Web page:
Perhaps if you pay close attention to experience, you are bound turn out a little strange. That strangeness is a reflection of a simple fact: that one has learned how to extract from the world a secret or two that no one else has learned to see. These coaches were characters because there was something in them that tended to unity. You saw that they had fashioned for themselves a whole person, and even though that wholeness was quirky and couldn't really be understood, it was there, constructed out of a lifetime of attention and art.

This quirky integrity made you do a simple thing: pay attention. Which turned out to be the difference.

Bonus clip, from the Flying Monkey Marathon:

'Think Monkey' from Funky Umbrella on Vimeo.

Monday, September 26, 2011

Toughness as an Act of Imagination

"When watching for that distant clock to strike, our mind is so filled with its image that at every moment we think we hear the longed-for or dreaded sound. So of an awaited footstep. Every stir in the woods is for the hunter his game; for the fugitive his pursuers. Every bonnet in the street is momentarily taken by the lover to enshroud the head of his idol. The image in the mind is the attention; the preperception ... is half the perception of the looked-for thing."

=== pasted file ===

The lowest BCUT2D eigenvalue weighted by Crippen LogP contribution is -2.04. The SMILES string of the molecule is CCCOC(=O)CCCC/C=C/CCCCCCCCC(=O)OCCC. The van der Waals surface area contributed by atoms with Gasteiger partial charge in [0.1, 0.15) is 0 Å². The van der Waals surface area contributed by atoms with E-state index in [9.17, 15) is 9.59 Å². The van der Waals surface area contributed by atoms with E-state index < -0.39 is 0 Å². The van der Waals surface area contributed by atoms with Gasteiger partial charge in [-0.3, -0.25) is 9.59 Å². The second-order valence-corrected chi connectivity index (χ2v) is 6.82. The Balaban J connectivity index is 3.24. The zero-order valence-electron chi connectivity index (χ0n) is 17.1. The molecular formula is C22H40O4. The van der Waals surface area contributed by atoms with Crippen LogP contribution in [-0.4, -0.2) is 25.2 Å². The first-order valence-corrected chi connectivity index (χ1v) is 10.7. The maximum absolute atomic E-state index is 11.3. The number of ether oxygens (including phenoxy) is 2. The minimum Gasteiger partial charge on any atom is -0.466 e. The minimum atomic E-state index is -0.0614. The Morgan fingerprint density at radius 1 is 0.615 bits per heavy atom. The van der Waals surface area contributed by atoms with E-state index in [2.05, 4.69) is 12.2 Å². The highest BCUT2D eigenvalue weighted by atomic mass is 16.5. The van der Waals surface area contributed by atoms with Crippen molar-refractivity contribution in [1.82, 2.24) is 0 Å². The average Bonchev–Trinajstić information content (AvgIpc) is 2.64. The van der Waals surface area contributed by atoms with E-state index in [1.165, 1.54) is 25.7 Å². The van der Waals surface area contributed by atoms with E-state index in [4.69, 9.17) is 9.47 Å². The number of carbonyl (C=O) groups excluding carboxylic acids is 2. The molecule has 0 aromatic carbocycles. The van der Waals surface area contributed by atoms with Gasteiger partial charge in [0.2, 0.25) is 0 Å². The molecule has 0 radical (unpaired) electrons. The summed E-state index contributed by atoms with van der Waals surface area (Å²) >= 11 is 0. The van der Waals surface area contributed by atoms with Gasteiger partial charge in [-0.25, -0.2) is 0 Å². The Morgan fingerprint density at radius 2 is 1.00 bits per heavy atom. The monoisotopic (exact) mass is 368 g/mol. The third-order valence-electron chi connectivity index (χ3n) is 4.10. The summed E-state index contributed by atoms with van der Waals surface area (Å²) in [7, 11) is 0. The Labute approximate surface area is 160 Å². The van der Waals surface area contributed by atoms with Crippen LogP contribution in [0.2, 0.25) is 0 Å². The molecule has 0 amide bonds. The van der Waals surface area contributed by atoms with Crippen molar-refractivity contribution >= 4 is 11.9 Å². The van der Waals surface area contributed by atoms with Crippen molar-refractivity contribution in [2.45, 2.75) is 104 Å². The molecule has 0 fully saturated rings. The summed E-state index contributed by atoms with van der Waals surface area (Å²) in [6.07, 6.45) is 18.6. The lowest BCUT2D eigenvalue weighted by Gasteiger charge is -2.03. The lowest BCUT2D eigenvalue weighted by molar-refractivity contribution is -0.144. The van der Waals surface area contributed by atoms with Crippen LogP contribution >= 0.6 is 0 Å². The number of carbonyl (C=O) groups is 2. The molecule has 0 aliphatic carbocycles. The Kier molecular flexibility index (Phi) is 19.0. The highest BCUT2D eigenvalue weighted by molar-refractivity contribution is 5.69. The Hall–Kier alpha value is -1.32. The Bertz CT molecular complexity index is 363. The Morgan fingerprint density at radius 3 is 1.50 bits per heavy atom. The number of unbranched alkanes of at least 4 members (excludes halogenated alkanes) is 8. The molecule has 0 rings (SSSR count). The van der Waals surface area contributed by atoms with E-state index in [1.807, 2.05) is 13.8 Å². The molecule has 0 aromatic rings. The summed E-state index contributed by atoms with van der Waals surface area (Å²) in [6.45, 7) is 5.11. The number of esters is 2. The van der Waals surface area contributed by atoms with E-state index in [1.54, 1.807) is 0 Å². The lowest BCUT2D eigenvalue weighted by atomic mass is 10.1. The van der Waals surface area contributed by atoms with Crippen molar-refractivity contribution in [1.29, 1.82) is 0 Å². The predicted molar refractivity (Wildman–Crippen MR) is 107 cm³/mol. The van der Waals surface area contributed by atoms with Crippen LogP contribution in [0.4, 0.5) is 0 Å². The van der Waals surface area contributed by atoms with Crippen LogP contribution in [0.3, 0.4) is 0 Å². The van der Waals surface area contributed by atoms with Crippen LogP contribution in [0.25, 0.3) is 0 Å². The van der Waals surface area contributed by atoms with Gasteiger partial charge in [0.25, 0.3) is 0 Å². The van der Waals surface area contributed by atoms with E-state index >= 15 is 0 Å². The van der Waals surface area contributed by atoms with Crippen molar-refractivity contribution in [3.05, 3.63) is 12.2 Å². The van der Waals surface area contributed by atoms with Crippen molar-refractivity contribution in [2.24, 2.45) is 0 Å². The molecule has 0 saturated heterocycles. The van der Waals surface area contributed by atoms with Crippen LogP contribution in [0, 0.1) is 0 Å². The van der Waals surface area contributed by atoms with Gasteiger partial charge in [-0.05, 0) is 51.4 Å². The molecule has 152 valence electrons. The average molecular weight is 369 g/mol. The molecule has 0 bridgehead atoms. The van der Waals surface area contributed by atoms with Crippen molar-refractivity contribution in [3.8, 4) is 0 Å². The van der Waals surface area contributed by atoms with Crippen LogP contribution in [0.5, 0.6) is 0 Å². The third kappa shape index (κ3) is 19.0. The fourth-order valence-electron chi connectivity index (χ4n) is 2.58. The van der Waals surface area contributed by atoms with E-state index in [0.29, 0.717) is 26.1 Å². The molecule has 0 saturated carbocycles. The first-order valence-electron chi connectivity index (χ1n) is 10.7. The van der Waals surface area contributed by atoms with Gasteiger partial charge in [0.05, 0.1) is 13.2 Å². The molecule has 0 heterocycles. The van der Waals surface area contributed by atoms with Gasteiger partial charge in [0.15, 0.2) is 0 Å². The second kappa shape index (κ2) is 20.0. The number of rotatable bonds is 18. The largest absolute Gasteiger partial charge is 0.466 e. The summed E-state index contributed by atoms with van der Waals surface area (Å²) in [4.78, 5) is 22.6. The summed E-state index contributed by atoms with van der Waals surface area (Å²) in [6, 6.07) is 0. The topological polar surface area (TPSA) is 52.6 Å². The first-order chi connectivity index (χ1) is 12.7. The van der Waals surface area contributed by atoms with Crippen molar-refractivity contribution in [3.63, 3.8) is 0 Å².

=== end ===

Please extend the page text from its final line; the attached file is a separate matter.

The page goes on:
--William James, Principles of Psychology

When we talk about being mentally tough in running and racing, it is often unclear exactly what we mean. Most commonly we seem to imagine the tough individual as the one who can endure the most pain. Ascetic philosophers and religious figures through history have seen the encounter with pain as purifying in a certain way. Pain allows us to test the strength of our will by providing an obstacle to it, allowing us to distinguish the actions we choose from what has become ingrained habit. Through this test we learn to what extent we are in control of ourselves, and perhaps these lessons can be extended to other areas of life. This ascetic picture tends to draw a tidy relation between the quantity of pain that one endures and the quantity of willpower that one possesses. The more pain that one can endure, the stronger the will, the tougher the competitor.

Makau on his way to the WR.
However, runners know that the encounter with pain is not so straightforward as this picture assumes. Debilitating pain is, to borrow from the quote above, "the distant clock" that is bound to strike in every racing attempt. The early moments of every race are shaded by the effort that is to come--this is what allows us to pace properly; we anticipate--we preperceive the pain, and it colors our action in the early stages of racing. This is intelligence in racing, and in many ways the precise preperception of pain is what distinguishes experienced racers from new racers, allowing them to "ride the line" that will lead directly to a maximum effort. (The Science of Sport's recent analysis of Patrick Makau's marathon WR does a great job of showing how thin that line can be.)